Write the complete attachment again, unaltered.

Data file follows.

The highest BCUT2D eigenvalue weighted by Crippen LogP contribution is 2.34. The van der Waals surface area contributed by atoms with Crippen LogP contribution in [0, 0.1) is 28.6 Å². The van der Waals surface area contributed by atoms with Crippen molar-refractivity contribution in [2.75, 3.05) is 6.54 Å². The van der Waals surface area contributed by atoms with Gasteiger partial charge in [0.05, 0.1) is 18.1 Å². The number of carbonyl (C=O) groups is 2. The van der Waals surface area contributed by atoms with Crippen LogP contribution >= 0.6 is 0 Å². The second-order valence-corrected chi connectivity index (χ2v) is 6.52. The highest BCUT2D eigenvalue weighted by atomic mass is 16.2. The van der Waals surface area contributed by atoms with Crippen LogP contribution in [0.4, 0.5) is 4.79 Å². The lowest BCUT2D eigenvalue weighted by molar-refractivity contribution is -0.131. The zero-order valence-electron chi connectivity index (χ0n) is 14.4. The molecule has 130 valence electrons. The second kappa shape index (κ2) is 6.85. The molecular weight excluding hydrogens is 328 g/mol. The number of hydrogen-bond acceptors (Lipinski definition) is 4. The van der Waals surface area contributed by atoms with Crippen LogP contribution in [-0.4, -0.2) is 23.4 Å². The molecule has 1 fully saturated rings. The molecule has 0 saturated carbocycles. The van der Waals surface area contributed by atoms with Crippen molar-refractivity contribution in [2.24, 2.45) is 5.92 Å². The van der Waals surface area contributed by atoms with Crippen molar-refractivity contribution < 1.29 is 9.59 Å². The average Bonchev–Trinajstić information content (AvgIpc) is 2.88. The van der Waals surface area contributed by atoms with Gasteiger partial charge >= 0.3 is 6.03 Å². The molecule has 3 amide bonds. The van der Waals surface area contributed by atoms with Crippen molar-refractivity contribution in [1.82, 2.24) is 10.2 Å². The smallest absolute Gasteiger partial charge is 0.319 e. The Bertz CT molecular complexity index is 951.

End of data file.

The highest BCUT2D eigenvalue weighted by Crippen LogP contribution is 2.34. The van der Waals surface area contributed by atoms with Crippen LogP contribution in [0, 0.1) is 28.6 Å². The van der Waals surface area contributed by atoms with Crippen molar-refractivity contribution in [2.75, 3.05) is 6.54 Å². The van der Waals surface area contributed by atoms with Gasteiger partial charge in [0.05, 0.1) is 18.1 Å². The number of carbonyl (C=O) groups is 2. The van der Waals surface area contributed by atoms with Crippen LogP contribution >= 0.6 is 0 Å². The second-order valence-corrected chi connectivity index (χ2v) is 6.52. The highest BCUT2D eigenvalue weighted by atomic mass is 16.2. The van der Waals surface area contributed by atoms with Crippen LogP contribution in [0.4, 0.5) is 4.79 Å². The lowest BCUT2D eigenvalue weighted by molar-refractivity contribution is -0.131. The zero-order valence-electron chi connectivity index (χ0n) is 14.4. The molecule has 130 valence electrons. The second kappa shape index (κ2) is 6.85. The molecular weight excluding hydrogens is 328 g/mol. The number of hydrogen-bond acceptors (Lipinski definition) is 4. The van der Waals surface area contributed by atoms with Crippen LogP contribution in [-0.4, -0.2) is 23.4 Å². The molecule has 1 fully saturated rings. The molecule has 0 saturated carbocycles. The van der Waals surface area contributed by atoms with Crippen molar-refractivity contribution in [2.24, 2.45) is 5.92 Å². The van der Waals surface area contributed by atoms with Crippen molar-refractivity contribution < 1.29 is 9.59 Å². The average Bonchev–Trinajstić information content (AvgIpc) is 2.88. The van der Waals surface area contributed by atoms with Gasteiger partial charge >= 0.3 is 6.03 Å². The molecule has 3 amide bonds. The van der Waals surface area contributed by atoms with Crippen molar-refractivity contribution in [1.82, 2.24) is 10.2 Å². The smallest absolute Gasteiger partial charge is 0.319 e. The Bertz CT molecular complexity index is 951.